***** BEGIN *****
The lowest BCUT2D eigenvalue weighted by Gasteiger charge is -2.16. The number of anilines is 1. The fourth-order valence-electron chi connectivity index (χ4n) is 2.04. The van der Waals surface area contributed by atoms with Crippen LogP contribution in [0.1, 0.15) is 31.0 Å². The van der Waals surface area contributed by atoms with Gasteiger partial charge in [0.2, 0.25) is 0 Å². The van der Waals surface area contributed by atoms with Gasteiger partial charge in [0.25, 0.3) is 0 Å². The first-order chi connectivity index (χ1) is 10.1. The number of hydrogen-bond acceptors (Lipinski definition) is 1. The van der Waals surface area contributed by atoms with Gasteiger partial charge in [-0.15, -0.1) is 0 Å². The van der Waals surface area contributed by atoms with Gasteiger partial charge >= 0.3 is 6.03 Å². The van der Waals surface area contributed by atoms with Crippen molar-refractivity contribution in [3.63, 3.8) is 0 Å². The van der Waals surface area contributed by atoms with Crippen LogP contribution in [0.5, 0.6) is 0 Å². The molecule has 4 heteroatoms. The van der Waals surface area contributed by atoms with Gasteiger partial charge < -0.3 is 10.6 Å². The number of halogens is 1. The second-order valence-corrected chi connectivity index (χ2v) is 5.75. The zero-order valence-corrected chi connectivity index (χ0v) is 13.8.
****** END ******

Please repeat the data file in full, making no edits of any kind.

The lowest BCUT2D eigenvalue weighted by Gasteiger charge is -2.16. The number of anilines is 1. The fourth-order valence-electron chi connectivity index (χ4n) is 2.04. The van der Waals surface area contributed by atoms with Crippen LogP contribution in [0.1, 0.15) is 31.0 Å². The van der Waals surface area contributed by atoms with Gasteiger partial charge in [0.2, 0.25) is 0 Å². The van der Waals surface area contributed by atoms with Gasteiger partial charge in [0.25, 0.3) is 0 Å². The first-order chi connectivity index (χ1) is 10.1. The number of hydrogen-bond acceptors (Lipinski definition) is 1. The van der Waals surface area contributed by atoms with Gasteiger partial charge in [-0.15, -0.1) is 0 Å². The van der Waals surface area contributed by atoms with Gasteiger partial charge >= 0.3 is 6.03 Å². The van der Waals surface area contributed by atoms with Crippen molar-refractivity contribution in [3.63, 3.8) is 0 Å². The van der Waals surface area contributed by atoms with Crippen LogP contribution in [0.5, 0.6) is 0 Å². The molecule has 4 heteroatoms. The van der Waals surface area contributed by atoms with Gasteiger partial charge < -0.3 is 10.6 Å². The number of halogens is 1. The second-order valence-corrected chi connectivity index (χ2v) is 5.75. The zero-order valence-corrected chi connectivity index (χ0v) is 13.8.